finding the terms of a geometric progression

Hi,if we are given two equidistant terms of a geometric progression and also the sum of its terms , then how can we find the actual terms of the G.P? e.g if we are given the 3rd and last terms of the G.P as 12 and 48 and the sum of terms is 393 then the number of terms is 7 and they are: 3,6,12,24,48,96,192 .

I am aware of the following relations:

1. The sum of terms of G.P = a(r^n-1)/(r-1)

2. Product of equidistant terms of a G.P = product of extremes.

But am not sure how to apply them here to get the result.

Thanks.

Re: finding the terms of a geometric progression

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Originally Posted by

**pranay** if we are given the 3rd and last terms of the G.P as 12 and 48 and the sum of terms is 393 then the number of terms is 7 and they are: 3,6,12,24,48,96,192 .

How are 12 and 48 the "3rd and last" terms of the sequence? Isn't 192 the last term?

I am not sure what is given in your problem. I assume you are given that 12 are 48 are terms equidistant to the extremes and that the sum of terms is 393. Are you given the sequence length and the fact that 12 is the third term?

Re: finding the terms of a geometric progression

Can you make us a clear question here. Those terms add up to 381.

Re: Finding the terms of a geometric progression

Quote:

Originally Posted by

**pranay** Hi,if we are given two equidistant terms of a geometric progression and also the sum of its terms , then how can we find the actual terms of the G.P? e.g if we are given the 3rd and last terms of the G.P as 12 and 48 and the sum of terms is 393 then the number of terms is 7 and they are: 3,6,12,24,48,96,192 .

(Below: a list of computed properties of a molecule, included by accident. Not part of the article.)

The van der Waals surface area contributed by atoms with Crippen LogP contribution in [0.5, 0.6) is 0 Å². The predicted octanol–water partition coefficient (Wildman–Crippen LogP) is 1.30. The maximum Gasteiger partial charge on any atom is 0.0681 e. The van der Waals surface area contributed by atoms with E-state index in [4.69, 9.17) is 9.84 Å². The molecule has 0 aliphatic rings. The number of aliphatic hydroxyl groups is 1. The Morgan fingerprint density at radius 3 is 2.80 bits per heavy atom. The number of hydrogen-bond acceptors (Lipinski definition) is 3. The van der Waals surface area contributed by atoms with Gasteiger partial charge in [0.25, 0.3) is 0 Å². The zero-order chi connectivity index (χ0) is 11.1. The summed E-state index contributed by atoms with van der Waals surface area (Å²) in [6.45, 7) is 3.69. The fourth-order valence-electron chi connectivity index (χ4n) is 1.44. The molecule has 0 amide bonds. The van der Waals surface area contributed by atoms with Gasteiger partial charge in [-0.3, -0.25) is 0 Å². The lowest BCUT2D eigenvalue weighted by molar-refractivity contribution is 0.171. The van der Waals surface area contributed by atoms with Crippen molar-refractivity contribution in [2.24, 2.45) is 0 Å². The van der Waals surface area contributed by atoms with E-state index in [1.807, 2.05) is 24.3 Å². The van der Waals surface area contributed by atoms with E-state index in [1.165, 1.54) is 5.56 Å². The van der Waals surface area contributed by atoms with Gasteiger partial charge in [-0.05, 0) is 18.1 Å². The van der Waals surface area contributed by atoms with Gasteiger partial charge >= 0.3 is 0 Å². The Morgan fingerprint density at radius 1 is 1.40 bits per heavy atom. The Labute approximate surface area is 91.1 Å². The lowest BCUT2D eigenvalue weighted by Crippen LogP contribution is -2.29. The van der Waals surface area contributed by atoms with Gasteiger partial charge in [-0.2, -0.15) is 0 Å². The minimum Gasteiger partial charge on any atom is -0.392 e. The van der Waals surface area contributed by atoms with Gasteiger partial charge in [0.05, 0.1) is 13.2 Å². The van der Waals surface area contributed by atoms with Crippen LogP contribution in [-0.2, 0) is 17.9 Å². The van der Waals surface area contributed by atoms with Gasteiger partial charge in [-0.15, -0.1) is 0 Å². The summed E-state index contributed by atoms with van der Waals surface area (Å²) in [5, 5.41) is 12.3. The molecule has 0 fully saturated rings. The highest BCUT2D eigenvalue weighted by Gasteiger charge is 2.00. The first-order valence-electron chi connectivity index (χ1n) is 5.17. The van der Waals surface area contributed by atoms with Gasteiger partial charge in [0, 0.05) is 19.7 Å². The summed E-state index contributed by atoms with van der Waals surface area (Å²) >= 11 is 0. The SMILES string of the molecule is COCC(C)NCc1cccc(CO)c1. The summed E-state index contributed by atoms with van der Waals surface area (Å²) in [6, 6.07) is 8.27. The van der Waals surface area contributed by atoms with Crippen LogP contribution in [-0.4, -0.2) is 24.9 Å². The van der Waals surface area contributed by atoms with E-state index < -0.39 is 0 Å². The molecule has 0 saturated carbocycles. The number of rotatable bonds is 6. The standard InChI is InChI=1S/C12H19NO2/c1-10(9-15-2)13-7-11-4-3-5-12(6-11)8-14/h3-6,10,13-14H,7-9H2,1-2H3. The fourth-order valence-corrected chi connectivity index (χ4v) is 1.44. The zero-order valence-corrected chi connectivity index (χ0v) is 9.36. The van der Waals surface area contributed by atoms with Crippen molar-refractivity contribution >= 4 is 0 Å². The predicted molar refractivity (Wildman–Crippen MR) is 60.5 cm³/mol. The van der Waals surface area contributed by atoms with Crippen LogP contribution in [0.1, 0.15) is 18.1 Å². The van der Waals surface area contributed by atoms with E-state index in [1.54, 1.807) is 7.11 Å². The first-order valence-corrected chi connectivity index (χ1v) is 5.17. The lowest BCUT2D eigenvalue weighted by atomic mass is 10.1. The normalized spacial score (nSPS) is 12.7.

I think you are talking about the middle term of a GP with an odd number of terms. (The middle term is equidistant from the first and last terms (with respect to position in the progression) but we don't call it the "equidistant term"; that's bad English. (Shake)) By the way, if the middle term of a progression is the 3rd term, then the progression has 5 terms, not 7. Your GP is simply $\displaystyle 3,6,12,24,48$ (and the sum of terms is $\displaystyle 93$ (not 393)).

Quote:

Originally Posted by

**pranay** 2. Product of equidistant terms of a G.P = product of extremes.

Better way to put it: Square of middle term of a GP = product of first and last terms.

Right, now that we've cleared things up, we can answer your question. The 3rd and 5th terms of a GP are $\displaystyle 12$ and $\displaystyle 48$ respectively, and the sum of the 5 terms is $\displaystyle 93.$ Find the GP.

__Solution:__

Let the first term be $\displaystyle a.$ Using the fact that the square of the middle term is equal to the product of first and last terms, $\displaystyle 12^2=144=48a$ $\displaystyle \implies$ $\displaystyle a=3.$ To find the common ratio, let it be $\displaystyle r.$ Equating the 3rd term from formula, $\displaystyle 3r^2=12$ $\displaystyle \implies$ $\displaystyle r=\pm2.$ But if $\displaystyle r=-2$ then, using the sum-of-terms formula, the sum of the GP would be $\displaystyle 33$ and not $\displaystyle 93.$ Hence $\displaystyle r=2$ and the GP is $\displaystyle 3,6,12,24,48.$

Re: finding the terms of a geometric progression

Quote:

Originally Posted by

**emakarov** How are 12 and 48 the "3rd and last" terms of the sequence? Isn't 192 the last term?

I am not sure what is given in your problem. I assume you are given that 12 are 48 are terms equidistant to the extremes and that the sum of terms is 393. Are you given the sequence length and the fact that 12 is the third term?

i am extremely sorry ..given are the 3rd and *3rd* last terms of the g.p(equidistant from extremes) .Here 12 and 48 . and the sum of terms is 381.